Steel is cheap. No value in retrieving them.
That’s a smart question. Well, depends on how deep, of course, but at many depths, yes. There’s even salvage and deep salvage outfits that specialize in it. Luckily, aside from the depth, anchors and chain are relatively easy to salvage - no tricky problems with making sure it doesn’t break apart, or implode, or collapse, etc. If you have the equipment, you can just grab it, and pull it back up to the surface.
And that said, it’s unlikely they’re in the deep ocean. Or at least, unsalvagable kind of deep - because if they were, they wouldn’t be trying to anchor, they simply wouldn’t reach anything for the anchor to grab, making it rather pointless.
Steel is cheap, but it’s not THAT cheap. Rule of thumb - Heavy = Expensive. Heavy and worked to a particular form = more expensive. Like, for example, Anchors and anchor chains - a single shot(90 foot length) of anchor chain of that type is about seven and a half metric tons of steel, and as you can see from the video, they’ve got fair few shots on that chain. Seriously, JUST replacing that chain and anchor would be easily more than 200K by itself, not including install, delivery, etc. And that’s a very conservative figure - anchors for a ship using that size of chain tend to be in the 100K range by themselves. In many cases, it would be cheaper to salvage than replace.
Plus, they also have a legal obligation under maritime law to salvage their anchor, if it’s at a salvagable depth - which it almost certainly is, as I said a moment ago.
Approximately, how much do retrievals cost?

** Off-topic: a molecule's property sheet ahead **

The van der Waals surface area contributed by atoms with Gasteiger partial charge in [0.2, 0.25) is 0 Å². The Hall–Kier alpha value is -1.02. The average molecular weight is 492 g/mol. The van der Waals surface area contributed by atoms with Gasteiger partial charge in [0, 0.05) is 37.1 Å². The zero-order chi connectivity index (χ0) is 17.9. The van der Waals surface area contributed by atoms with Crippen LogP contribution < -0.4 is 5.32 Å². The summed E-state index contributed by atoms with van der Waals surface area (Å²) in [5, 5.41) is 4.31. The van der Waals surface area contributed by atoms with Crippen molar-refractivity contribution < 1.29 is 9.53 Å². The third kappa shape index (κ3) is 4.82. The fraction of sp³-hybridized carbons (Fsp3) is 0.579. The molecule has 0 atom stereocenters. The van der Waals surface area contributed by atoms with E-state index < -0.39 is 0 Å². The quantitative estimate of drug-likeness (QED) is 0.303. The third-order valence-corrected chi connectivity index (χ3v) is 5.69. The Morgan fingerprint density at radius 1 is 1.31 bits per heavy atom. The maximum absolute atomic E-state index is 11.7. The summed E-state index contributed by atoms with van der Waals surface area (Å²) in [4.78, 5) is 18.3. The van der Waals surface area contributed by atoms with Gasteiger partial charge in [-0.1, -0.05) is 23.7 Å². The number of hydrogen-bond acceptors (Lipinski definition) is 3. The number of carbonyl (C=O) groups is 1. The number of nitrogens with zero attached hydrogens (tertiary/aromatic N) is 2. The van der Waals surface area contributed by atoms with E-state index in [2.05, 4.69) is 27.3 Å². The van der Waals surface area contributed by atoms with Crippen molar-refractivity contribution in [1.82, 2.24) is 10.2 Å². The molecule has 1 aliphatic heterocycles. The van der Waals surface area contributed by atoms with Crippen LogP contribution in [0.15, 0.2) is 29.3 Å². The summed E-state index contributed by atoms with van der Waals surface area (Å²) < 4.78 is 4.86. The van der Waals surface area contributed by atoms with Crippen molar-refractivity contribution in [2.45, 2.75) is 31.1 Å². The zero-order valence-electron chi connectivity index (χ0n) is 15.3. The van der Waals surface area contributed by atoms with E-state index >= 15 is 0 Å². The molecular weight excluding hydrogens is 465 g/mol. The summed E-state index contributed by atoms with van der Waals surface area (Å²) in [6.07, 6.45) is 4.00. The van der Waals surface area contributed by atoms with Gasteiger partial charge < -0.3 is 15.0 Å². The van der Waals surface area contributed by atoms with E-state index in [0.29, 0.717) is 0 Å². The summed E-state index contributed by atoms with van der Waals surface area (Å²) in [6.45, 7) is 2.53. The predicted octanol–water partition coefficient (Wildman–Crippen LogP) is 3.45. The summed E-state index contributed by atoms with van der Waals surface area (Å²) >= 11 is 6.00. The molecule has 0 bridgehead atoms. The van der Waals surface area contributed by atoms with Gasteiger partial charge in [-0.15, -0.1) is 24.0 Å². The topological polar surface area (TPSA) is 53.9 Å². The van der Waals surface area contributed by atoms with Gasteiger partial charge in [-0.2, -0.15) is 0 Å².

Depends on the difficulty of the recovery. Assuming they did the smart thing and their procedures are intelligently designed, they took a GPS mark of their location, with the best accuracy they can manage, along with any other relevant details(like, “we were also moving astern on this heading at this speed”) and gave it to the salvage company - the largest cost of Anchor salvage is just finding the damned thing, hunting about with magnometers, sonar and the like. So if they know reasonably accurately where the anchor is, don’t have to do much hunting about the seafloor, and it’s not at TOO crazy of a depth, you can almost certainly get one salvaged for well under 100k.
It’s a simple operation in general, no need for crazy recovery rigs. They hunt down the chain, find the end, run cables through to drag it back up to the ship, load it on to a windlass, and haul it back up just like it was their own anchor. Once that’s done, often they’ll have a crane on deck to lift the anchor up on to the deck, rather than letting it hang. It’s common enough that you have companies like PSOMakara and Resolve Marine Services that specialize in it.
Edit - oh, and often, their insurance will cover some or all of the cost. Since you’re obligated to retrieve dropped anchors if possible, most companies that operate large vessels have those sorts of things included in their insurance policies.
I thought anchors don’t work by grabbing, but work due to just being long and heavy.